Dawn Waldron has a hard time remembering any big changes that have occurred at Cedar Grove Elementary School in the last 20 years.
“It still has the team dynamic that (former principal) Mr. Gill started all those years ago,” said Waldron, a kindergarten teacher at the school, “and the family atmosphere.”
Waldron is one of the “original eight,” those teachers and education assistants who were among the first employees of the school and still work there today. They were each hired by Harry Gill Jr., the school’s first principal when the school opened in August 1997. Gill went on to become the Rutherford County director of schools and now serves as the town manager of Smyrna.
Former and current students, employees and parents gathered at the school today to celebrate its 20th anniversary with the community. Among the guests were the school’s three former principals — Gill, Kellye Goostree and Mark Gullion — along with current principal, Paige Jorge.
“I know it’s a cliché, but it’s hard to believe it’s been 20 years, and my, how time flies,” Gill said from the podium, while reflecting about the experience of being a new principal who had to hire all the employees for the new school.
“I learned this from coaching, if I was going to be successful, I had to put the best players on the floor,” Gill said, referencing his many years as a champion-winning girls basketball coach. “So from the beginning, I set out to hire the best teachers.”
Among them was Goostree, who later succeeded Gill as principal and who currently serves as the principal of Brown’s Chapel Elementary School.
“I was his first teacher hire, and when he became director of schools, I was his first principal hire,” Goostree said. “So I feel like a lucky star.”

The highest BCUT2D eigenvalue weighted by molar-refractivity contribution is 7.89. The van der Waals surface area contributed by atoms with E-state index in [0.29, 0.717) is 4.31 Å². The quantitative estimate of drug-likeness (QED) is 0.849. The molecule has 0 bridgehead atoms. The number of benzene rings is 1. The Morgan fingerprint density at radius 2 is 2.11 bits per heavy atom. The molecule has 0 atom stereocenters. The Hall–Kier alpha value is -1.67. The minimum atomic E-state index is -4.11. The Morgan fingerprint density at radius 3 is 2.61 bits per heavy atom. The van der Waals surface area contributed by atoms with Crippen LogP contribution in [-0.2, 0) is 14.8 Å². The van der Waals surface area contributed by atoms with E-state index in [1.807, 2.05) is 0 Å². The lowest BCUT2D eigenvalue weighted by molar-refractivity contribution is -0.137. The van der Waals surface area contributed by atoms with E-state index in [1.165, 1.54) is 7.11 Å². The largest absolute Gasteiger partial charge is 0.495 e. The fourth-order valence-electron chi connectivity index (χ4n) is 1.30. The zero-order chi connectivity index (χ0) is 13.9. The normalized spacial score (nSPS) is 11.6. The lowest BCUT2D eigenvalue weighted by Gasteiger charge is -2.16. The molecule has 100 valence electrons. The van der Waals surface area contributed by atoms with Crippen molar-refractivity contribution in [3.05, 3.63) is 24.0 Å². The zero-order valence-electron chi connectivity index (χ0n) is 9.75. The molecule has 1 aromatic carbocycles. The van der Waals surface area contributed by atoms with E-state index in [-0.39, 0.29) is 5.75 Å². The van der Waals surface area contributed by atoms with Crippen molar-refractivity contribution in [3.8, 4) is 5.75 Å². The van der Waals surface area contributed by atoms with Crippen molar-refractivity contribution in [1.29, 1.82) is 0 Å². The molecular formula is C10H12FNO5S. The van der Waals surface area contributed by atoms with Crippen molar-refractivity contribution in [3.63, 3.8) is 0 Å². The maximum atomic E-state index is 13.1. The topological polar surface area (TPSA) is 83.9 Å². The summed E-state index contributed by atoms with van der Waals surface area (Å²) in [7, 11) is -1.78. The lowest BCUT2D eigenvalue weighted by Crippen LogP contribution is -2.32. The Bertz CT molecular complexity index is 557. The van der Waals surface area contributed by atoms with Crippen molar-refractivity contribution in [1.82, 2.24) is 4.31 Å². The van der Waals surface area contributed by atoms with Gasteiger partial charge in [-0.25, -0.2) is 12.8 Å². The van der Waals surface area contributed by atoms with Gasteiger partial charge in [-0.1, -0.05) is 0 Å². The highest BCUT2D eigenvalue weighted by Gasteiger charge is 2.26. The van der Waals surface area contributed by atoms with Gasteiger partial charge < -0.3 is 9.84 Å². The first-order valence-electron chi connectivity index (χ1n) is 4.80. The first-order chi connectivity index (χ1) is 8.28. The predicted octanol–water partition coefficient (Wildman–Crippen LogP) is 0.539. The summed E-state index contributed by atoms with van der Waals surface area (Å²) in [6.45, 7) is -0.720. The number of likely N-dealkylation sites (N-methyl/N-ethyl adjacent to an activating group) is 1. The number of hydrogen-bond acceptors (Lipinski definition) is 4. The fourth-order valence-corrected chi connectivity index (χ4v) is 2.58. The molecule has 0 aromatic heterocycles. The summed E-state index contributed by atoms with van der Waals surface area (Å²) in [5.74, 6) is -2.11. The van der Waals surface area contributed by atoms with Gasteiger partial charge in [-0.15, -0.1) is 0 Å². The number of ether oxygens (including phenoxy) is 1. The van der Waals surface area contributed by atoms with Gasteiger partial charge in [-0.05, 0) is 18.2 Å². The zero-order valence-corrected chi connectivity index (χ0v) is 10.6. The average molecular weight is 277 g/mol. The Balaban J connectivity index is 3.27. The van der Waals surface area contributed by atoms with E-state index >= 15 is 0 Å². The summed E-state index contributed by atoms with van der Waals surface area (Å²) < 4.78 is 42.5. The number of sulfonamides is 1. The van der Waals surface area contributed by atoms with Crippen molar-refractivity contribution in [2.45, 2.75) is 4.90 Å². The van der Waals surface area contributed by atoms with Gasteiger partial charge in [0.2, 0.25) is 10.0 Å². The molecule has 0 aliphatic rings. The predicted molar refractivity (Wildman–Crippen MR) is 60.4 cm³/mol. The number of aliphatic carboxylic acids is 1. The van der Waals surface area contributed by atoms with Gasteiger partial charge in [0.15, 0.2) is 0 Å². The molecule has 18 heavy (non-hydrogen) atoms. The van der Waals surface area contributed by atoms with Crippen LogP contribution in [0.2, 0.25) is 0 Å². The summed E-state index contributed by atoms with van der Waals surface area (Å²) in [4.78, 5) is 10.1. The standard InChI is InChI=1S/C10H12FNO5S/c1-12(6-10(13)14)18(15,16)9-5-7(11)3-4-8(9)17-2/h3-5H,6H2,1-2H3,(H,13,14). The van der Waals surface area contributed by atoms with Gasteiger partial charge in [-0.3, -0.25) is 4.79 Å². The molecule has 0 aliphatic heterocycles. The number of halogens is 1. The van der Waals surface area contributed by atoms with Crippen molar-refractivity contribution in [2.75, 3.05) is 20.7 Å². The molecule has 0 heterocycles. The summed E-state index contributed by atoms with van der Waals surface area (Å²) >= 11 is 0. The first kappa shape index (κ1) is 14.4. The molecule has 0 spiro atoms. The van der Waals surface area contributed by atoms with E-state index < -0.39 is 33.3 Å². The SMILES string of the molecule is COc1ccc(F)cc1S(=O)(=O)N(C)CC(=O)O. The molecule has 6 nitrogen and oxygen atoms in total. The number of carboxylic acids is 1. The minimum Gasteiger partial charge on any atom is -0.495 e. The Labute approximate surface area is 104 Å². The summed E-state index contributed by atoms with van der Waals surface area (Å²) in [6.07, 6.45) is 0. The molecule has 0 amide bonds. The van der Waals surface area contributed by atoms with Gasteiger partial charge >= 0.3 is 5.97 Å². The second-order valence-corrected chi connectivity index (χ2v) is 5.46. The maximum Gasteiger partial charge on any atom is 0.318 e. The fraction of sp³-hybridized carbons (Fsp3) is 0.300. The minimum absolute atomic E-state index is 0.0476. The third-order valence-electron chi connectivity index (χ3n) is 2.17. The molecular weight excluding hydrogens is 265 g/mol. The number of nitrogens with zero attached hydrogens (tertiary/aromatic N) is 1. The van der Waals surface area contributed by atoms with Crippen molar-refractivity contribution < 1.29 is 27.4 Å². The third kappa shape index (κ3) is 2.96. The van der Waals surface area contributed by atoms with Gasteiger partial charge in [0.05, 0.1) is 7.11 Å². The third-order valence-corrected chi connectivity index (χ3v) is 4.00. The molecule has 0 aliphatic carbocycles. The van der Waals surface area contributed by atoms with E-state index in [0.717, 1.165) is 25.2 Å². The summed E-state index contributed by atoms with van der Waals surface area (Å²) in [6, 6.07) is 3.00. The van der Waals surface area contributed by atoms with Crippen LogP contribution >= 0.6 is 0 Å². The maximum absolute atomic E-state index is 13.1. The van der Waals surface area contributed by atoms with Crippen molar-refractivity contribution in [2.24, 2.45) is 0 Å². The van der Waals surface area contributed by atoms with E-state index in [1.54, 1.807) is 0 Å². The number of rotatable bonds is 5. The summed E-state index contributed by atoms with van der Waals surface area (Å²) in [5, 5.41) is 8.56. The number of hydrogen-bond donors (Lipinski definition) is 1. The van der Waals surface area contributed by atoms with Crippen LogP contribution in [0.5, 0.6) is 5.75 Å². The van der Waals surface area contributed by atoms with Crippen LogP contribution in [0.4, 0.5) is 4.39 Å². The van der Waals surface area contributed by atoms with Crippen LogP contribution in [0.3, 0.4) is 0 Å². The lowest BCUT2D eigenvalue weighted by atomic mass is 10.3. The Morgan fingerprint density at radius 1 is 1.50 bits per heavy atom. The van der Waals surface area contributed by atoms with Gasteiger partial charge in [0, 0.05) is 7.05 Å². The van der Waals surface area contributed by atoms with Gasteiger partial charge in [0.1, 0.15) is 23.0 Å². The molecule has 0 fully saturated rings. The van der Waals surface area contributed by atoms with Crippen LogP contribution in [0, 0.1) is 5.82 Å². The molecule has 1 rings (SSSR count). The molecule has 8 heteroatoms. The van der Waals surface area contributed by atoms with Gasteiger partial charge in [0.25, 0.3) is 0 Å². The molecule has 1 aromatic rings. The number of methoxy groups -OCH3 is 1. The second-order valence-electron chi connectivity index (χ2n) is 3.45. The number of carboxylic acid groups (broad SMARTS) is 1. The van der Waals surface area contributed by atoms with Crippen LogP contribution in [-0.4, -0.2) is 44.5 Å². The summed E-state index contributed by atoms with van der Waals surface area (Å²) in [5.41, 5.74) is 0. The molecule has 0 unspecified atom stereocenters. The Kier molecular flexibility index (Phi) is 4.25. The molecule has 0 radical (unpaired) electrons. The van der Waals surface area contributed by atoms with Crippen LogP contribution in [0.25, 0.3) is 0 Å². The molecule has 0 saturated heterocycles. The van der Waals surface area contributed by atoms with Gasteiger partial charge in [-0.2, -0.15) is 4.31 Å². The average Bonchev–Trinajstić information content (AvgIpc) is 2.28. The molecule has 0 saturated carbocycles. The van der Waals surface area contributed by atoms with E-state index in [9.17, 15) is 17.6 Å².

Until this school year, Mark Gullion served as principal at Cedar Grove for seven years. Beginning in August, he was promoted to coordinator of special education for Rutherford County Schools. But he took this morning’s event to do something he loves to do.
“Good morning, boys and girls!” Gullion enthusiastically said, when it was his turn to speak.
And the gymnasium full of students thunderously responded, ”Good morning, Mr. Gullion!”
“It’s been a few months since I’ve been able to do that,” Gullion said, “And I’ve been missing it.”
Cedar Grove Elementary School originally opened to serve grades K-8. It was immediately a popular school — during the beginning of the massive population growth that has affected Rutherford County — and opened with more than 100 students over the designed capacity. The school has a history of excellence, including once being ranked in the top 35 schools in Tennessee and numerous recognitions for high achievement and growth.
That sense of pride and high standards remains today.
To maintain that momentum, Gullion encouraged everyone to put themselves in “uncomfortable” situations that challenge them to grow and overcome. He says that attitude is what keeps a school great, even as it ages.
“It’s not the bricks, it’s the people inside it,” Gullion said, later adding, “Tradition is great but you also have to change with the times.”
Jorge, who became principal in August after previously serving as assistant principal, echoed that mantra.
“We cherish our past and look excitedly toward the future,” Jorge said.